X
UCA News

India

Court urges calm over dam

Wants to cool growing tension between squabbling states over safety, water levels

ucanews.com reporter, Kochi

ucanews.com reporter, Kochi

Published: December 14, 2011 08:50 AM GMT

Updated: December 14, 2011 08:55 AM GMT

Court urges calm over dam

The supreme court yesterday urged two southern Indian states to refrain from inflaming passions over a century-old dam in Kerala state, which the court has said poses no immediate threat to residents. “There is nothing serious, grave or emergent about the safety of the Mullaperiyar dam warranting our interference at this stage,” the BBC reported, citing a statement from the court on December 12. The dam is located in Idukki, a mountainous region of Kerala, but supplies water to Tamil Nadu. The statement comes amid reports of violence along the border between the two states. P Chandrashekaran, director general of police in Kerala, said today that 800 armed police have been deployed in Kumily, near the dam site, while an equal number have been moved to the border of Tamil Nadu. “The situation remains tense and we are keeping vigil on the border,” he said. He added that there have been reports of isolated attacks on Kerala residents living near the border. The Kerala Catholic Bishops’ Conference earlier this month renewed efforts to convince federal authorities  to relocate the dam, which they say has been affected by earthquakes and high seasonal rains, and poses a threat to an estimated 3.5 million residents in the area. Authorities in neighboring Tamil Nadu say the dam, which they operate on a 999-year lease agreement, does not pose a threat. State officials from both states have met in recent weeks with the prime minister to discuss the issue, and further discussions have been scheduled, according to the BBC report. Tensions among residents in the area remain high. Rev George M Jacob said the Marthoma Church in Kambom near the Tamil Nadu border was looted and burned by a mob of 100 people, and that he has since relocated his family out of fears of more violence. Raju Jacob, owner of a cashew factory in Ramalingapuram, said a mob burned the factory and that police had been deployed to prevent further attacks. Major Archbishop George Alencherry, head of the Syro-Malabar Church, said he regretted the reported violence and appealed for all people to remain calm.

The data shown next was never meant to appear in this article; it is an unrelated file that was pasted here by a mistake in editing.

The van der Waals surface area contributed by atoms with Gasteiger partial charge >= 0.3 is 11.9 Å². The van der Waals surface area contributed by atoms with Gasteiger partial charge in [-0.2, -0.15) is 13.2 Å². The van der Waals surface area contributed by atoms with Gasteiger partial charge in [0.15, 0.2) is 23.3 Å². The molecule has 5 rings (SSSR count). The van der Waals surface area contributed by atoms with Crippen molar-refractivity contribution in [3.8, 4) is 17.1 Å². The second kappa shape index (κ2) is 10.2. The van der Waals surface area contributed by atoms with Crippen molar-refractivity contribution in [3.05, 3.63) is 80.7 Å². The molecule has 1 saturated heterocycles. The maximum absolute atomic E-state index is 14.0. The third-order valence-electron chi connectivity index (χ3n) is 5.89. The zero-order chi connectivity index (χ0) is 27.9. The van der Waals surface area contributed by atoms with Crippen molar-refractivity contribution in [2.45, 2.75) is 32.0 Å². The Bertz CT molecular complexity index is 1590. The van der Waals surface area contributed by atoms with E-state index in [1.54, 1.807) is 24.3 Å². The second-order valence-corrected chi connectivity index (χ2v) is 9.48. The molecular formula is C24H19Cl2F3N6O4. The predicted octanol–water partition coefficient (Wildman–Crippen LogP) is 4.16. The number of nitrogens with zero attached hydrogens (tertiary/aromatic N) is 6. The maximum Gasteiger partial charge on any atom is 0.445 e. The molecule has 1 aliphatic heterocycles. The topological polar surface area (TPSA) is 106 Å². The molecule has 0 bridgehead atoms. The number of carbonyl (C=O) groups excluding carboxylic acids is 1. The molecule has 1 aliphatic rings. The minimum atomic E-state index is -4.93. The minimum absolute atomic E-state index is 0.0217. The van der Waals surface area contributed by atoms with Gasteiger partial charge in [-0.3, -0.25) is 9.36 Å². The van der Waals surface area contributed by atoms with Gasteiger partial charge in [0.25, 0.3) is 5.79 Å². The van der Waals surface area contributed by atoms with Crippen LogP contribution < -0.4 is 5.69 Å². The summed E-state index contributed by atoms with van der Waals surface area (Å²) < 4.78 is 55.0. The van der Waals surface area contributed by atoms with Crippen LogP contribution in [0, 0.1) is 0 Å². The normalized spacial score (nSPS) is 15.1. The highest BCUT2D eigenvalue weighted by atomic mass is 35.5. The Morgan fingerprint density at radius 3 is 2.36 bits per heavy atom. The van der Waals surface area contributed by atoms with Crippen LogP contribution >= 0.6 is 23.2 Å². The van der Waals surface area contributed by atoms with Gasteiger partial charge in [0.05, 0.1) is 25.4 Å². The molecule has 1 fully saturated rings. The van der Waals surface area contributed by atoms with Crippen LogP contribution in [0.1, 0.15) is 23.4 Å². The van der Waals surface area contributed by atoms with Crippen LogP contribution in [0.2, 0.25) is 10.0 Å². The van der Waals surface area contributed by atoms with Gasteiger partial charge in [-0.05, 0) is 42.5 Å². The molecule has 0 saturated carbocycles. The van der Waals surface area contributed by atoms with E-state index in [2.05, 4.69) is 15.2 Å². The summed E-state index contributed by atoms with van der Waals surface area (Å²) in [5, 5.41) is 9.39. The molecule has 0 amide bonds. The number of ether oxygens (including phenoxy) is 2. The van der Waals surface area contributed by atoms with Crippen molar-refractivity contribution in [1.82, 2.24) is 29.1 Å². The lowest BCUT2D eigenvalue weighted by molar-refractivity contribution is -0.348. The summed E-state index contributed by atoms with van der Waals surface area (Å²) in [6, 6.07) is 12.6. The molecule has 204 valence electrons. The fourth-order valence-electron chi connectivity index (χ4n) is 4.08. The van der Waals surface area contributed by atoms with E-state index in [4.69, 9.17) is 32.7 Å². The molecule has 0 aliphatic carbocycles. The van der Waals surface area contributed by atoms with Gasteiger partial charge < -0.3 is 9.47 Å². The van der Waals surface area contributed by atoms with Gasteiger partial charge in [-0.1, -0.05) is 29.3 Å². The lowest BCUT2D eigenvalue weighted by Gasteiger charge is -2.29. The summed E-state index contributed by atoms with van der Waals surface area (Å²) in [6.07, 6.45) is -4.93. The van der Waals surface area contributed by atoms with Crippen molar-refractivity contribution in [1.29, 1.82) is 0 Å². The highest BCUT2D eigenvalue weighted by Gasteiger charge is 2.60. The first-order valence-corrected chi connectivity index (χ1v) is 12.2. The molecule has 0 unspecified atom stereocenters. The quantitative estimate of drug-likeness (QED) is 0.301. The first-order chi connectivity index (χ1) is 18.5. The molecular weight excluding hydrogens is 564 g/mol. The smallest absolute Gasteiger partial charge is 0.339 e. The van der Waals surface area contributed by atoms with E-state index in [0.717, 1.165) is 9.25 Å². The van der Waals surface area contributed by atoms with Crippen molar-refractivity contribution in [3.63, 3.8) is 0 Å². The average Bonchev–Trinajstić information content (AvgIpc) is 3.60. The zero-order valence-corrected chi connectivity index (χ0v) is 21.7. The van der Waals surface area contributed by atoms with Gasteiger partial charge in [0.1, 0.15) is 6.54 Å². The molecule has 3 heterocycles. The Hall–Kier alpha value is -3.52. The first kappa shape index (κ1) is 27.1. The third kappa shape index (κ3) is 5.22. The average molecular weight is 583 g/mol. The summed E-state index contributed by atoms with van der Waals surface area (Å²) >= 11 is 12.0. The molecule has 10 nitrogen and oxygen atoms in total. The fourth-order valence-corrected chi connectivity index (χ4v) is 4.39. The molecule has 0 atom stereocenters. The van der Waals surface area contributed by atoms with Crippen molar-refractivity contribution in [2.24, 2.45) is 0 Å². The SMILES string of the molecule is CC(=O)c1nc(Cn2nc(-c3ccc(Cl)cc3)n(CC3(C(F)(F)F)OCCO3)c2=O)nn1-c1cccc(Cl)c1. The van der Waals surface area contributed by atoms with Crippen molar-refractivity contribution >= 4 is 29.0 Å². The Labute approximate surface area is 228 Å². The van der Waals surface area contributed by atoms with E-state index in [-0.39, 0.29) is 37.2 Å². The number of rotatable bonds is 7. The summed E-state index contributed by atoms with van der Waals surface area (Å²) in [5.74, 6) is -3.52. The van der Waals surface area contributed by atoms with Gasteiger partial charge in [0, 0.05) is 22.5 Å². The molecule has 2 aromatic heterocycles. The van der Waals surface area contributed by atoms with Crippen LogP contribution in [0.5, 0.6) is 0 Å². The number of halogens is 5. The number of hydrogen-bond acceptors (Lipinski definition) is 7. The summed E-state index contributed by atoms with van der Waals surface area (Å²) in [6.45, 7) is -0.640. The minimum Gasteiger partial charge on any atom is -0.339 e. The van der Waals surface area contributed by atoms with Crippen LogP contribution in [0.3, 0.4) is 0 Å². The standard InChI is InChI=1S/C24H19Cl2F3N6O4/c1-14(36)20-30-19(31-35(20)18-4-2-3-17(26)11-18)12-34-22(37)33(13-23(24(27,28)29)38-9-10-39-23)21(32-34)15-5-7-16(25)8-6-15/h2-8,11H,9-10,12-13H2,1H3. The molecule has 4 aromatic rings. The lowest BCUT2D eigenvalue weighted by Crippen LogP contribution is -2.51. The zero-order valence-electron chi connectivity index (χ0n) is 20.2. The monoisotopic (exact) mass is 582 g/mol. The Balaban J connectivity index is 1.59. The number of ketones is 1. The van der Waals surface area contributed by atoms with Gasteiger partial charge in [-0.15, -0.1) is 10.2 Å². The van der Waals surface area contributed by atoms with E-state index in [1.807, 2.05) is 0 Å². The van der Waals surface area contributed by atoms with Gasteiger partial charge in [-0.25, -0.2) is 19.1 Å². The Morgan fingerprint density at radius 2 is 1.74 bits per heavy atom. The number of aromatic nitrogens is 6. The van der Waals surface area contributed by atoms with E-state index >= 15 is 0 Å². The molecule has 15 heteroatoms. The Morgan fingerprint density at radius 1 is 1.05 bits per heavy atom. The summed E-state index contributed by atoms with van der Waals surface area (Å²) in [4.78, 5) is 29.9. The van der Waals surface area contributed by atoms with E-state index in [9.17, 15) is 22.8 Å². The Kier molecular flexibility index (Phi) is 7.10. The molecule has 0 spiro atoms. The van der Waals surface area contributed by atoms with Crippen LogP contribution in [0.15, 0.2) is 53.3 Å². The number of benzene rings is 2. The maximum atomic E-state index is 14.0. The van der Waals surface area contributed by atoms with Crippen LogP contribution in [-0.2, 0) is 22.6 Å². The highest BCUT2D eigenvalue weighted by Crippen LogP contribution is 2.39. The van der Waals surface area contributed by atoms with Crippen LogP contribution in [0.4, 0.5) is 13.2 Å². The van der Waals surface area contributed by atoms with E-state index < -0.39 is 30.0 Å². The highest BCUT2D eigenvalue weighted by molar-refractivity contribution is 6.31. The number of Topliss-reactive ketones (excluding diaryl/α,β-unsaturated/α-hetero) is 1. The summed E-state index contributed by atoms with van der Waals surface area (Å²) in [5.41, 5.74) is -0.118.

Related News

Also Read

 
UCA News Catholic Dioceses in Asia
UCA News Catholic Dioceses in Asia
UCA News Catholic Dioceses in Asia